August 10, 2023
Best Practices / IT Philosophy

How to Budget for an IT Program – Your Guide for Success

Written by Mallory Randall
If you need help determining a budget for your IT program, this post breaks down the three key steps needed to develop your IT budget.

With August off and running, it’s hard to believe that there are only four months remaining until 2024. For most businesses, it marks the beginning of budget season for 2024.

Technology is a massive part of all business operations, and this is why it should be part of your budget. That being said, how do you even begin to budget for an IT program?

In this post, we’ll explore the essential steps for creating a well-structured IT budget that aligns with your wider business objectives, maximizes ROI, and ensures a smooth execution of technical projects.

Step 1: Assess Your Business Goals and Technology Requirements

First and foremost, it’s essential to understand your company’s long-term goals and strategic vision. You’ll want to collaborate with key stakeholders or department heads to identify their business objectives, how those funnel up to the company’s broader vision, and the priority of each.

Once you have a clear understanding of the business goals and priorities, the next milestone is to identify what technical requirements may be necessary to support those objectives. This can be the actual technology needed, process or compliance requirements, as well as areas for automation and innovation.

Step 2: Expense Planning

If you have an in-house IT department, now would be a great time to loop them in. Collaborating with them to help forecast project execution and other resource requirements.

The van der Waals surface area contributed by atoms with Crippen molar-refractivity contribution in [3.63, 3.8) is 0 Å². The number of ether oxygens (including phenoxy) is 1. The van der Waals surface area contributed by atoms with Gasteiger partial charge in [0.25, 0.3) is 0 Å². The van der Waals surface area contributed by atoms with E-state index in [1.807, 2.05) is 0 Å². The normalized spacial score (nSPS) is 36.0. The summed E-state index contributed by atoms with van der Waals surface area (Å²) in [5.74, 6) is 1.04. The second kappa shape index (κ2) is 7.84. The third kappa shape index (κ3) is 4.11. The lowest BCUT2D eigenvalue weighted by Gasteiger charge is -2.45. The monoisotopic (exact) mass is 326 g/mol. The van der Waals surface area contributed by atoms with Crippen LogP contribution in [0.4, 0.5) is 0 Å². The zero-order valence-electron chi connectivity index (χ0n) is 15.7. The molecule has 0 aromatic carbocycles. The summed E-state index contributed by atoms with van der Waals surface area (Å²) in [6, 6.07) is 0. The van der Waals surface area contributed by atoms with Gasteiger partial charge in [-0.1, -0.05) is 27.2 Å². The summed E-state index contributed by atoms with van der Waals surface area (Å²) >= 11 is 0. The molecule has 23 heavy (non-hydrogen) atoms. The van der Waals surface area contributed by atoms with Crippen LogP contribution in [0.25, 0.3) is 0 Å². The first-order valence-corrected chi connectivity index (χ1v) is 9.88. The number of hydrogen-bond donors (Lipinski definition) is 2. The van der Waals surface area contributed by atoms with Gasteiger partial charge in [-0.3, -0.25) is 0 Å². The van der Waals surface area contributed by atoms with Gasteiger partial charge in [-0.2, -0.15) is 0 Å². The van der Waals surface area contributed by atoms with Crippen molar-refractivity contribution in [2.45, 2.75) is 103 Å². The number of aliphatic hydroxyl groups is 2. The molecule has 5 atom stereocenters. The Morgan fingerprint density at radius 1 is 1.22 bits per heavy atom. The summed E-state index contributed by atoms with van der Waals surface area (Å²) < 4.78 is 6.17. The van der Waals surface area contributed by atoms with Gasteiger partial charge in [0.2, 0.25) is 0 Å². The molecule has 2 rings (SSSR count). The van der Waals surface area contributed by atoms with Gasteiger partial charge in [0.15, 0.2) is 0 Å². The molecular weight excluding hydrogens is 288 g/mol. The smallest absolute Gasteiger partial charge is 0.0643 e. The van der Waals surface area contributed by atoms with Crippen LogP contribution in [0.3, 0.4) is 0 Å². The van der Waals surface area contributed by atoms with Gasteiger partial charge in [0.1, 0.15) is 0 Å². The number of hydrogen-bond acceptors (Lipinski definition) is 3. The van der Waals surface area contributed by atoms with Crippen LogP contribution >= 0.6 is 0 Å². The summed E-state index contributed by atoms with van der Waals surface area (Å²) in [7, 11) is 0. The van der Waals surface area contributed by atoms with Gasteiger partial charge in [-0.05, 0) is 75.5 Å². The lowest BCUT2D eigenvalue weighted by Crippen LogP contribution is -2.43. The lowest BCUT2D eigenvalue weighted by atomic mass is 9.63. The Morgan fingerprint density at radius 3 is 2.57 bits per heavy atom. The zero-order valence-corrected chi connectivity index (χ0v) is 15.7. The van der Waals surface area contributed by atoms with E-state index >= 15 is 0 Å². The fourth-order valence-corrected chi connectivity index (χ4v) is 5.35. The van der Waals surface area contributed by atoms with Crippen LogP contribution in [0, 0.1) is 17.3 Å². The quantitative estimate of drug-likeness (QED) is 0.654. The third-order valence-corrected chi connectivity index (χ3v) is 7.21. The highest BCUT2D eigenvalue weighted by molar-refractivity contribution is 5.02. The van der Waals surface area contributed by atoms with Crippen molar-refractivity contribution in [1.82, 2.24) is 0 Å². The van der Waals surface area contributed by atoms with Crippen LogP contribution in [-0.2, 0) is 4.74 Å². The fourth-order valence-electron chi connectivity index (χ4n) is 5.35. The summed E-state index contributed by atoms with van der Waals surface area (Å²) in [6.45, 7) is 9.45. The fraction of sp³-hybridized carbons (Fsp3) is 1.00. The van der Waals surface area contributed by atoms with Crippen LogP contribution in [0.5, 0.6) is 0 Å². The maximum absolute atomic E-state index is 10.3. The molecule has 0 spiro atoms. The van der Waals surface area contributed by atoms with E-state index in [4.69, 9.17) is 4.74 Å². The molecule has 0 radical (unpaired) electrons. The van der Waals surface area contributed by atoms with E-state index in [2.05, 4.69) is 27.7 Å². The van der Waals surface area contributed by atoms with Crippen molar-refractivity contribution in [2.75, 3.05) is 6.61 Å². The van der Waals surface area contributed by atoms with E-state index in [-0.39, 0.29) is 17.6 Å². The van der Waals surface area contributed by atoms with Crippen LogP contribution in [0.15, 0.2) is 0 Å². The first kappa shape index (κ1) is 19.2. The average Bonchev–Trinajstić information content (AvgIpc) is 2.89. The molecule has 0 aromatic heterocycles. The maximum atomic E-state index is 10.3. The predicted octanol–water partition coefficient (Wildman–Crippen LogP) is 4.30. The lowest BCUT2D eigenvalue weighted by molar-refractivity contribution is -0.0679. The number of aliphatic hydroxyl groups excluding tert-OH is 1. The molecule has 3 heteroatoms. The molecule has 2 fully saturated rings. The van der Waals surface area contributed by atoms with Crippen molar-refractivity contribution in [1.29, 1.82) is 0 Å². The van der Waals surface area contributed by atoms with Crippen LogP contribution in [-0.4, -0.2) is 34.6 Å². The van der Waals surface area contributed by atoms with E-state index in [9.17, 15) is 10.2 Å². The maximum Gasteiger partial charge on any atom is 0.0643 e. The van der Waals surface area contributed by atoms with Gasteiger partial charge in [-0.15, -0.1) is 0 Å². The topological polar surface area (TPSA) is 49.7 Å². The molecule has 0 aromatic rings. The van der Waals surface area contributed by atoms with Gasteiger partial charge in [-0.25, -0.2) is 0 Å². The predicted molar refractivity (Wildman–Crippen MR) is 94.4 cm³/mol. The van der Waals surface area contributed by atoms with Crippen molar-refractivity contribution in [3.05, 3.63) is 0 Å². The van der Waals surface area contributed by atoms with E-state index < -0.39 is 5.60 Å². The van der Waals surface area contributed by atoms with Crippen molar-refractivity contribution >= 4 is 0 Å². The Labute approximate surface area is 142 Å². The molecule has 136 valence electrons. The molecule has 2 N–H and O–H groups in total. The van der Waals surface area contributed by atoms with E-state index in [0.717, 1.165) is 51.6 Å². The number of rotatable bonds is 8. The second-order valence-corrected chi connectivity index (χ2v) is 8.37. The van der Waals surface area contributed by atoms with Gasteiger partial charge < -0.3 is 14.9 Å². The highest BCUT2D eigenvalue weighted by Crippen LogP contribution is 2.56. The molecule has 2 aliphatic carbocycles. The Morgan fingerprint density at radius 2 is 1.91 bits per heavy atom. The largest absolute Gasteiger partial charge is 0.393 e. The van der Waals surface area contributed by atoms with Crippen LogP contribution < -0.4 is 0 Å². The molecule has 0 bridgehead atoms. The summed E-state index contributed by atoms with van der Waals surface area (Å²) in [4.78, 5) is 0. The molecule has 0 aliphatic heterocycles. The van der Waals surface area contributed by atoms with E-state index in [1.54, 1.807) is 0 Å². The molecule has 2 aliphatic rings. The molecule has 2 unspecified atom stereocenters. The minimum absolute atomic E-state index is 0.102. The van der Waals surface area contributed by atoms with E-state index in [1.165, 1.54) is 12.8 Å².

However, if you don’t have an internal IT team, don’t fret! A couple of things to consider:


  • This will depend on the size of your organization. 
  • For example, a 30-person organization can likely operate effectively with a single senior IT hire with some basic annual training. 
  • However, a 70-person organization with 2-3 contractors would ideally need an IT Director, two IT Help Desk Technicians (entry-level), and an IT Contractor. You’d still want to budget in training for this team as well. 
  • For organizations that grow to 200 employees, you’ll likely need an IT Director, two Help Desk Technicians, an IT Contractor, and Database Manager. Again, they’ll need a training budget as well.

Tools and licensing fees:

  • Just like staffing, the tech stack you’ll need to support your organization will also depend on your size.
  • You’ll likely need to consider a ticketing platform and documentation platform to start. The ticketing platform will allow your employees to submit support requests in a single location. A documentation platform is just what it sounds like – a database that allows technical teams to upload and organize documentation about the systems they are supporting.
  • In terms of security management, initial tools to invest in include mobile device management, antivirus and endpoint detection response (EDR), email security, endpoint backup/data loss prevention, identity management/Single Sign On (SSO). Remote teams specifically should consider remote connection and cloud security options
  • A 30-person organization will need to focus most of their tooling budget on investing in a ticketing platform and documentation platform. Device management, device backups, antivirus/EDR email security and identity access management can be handled more nominally. 
  • A 70-person organization will also need to focus more of their budget around a ticketing and documentation platform. The other larger expense at this point is a solid identity access management and SSO tool. The more people you have in your organization, the tighter your grip should be on which personnel have access to your platforms.